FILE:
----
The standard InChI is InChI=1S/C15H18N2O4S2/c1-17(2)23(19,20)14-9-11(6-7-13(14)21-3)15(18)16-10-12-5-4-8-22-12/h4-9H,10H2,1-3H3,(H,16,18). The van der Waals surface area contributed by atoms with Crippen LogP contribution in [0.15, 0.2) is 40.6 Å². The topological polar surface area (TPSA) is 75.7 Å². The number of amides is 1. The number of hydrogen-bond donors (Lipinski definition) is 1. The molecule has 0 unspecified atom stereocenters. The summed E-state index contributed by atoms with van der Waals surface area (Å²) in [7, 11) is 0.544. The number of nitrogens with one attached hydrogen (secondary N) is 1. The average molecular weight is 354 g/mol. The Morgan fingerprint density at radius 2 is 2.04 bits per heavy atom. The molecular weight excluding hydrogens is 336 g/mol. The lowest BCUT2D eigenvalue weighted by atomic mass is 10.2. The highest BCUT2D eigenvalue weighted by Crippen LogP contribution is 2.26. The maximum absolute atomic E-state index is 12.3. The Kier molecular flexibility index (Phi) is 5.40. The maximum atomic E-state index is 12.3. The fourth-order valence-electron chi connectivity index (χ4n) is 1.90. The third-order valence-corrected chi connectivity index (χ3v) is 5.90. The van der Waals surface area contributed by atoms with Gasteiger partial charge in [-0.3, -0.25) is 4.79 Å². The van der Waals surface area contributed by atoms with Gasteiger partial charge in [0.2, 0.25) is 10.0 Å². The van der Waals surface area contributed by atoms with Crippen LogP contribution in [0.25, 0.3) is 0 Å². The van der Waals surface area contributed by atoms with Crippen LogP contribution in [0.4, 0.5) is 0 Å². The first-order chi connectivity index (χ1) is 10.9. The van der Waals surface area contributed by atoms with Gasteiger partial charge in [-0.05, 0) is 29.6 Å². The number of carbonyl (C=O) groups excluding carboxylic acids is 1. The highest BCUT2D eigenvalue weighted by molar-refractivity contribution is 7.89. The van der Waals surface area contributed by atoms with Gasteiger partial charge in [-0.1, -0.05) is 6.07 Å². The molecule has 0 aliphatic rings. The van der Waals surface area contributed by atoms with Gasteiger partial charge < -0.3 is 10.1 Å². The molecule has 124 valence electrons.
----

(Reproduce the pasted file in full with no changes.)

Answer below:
The standard InChI is InChI=1S/C15H18N2O4S2/c1-17(2)23(19,20)14-9-11(6-7-13(14)21-3)15(18)16-10-12-5-4-8-22-12/h4-9H,10H2,1-3H3,(H,16,18). The van der Waals surface area contributed by atoms with Crippen LogP contribution in [0.15, 0.2) is 40.6 Å². The topological polar surface area (TPSA) is 75.7 Å². The number of amides is 1. The number of hydrogen-bond donors (Lipinski definition) is 1. The molecule has 0 unspecified atom stereocenters. The summed E-state index contributed by atoms with van der Waals surface area (Å²) in [7, 11) is 0.544. The number of nitrogens with one attached hydrogen (secondary N) is 1. The average molecular weight is 354 g/mol. The Morgan fingerprint density at radius 2 is 2.04 bits per heavy atom. The molecular weight excluding hydrogens is 336 g/mol. The lowest BCUT2D eigenvalue weighted by atomic mass is 10.2. The highest BCUT2D eigenvalue weighted by Crippen LogP contribution is 2.26. The maximum absolute atomic E-state index is 12.3. The Kier molecular flexibility index (Phi) is 5.40. The maximum atomic E-state index is 12.3. The fourth-order valence-electron chi connectivity index (χ4n) is 1.90. The third-order valence-corrected chi connectivity index (χ3v) is 5.90. The van der Waals surface area contributed by atoms with Gasteiger partial charge in [-0.3, -0.25) is 4.79 Å². The van der Waals surface area contributed by atoms with Gasteiger partial charge in [0.2, 0.25) is 10.0 Å². The van der Waals surface area contributed by atoms with Crippen LogP contribution in [0.25, 0.3) is 0 Å². The van der Waals surface area contributed by atoms with Crippen LogP contribution in [0.4, 0.5) is 0 Å². The first-order chi connectivity index (χ1) is 10.9. The van der Waals surface area contributed by atoms with Gasteiger partial charge in [-0.05, 0) is 29.6 Å². The number of carbonyl (C=O) groups excluding carboxylic acids is 1. The highest BCUT2D eigenvalue weighted by molar-refractivity contribution is 7.89. The van der Waals surface area contributed by atoms with Gasteiger partial charge in [-0.1, -0.05) is 6.07 Å². The molecule has 0 aliphatic rings. The van der Waals surface area contributed by atoms with Gasteiger partial charge < -0.3 is 10.1 Å². The molecule has 124 valence electrons.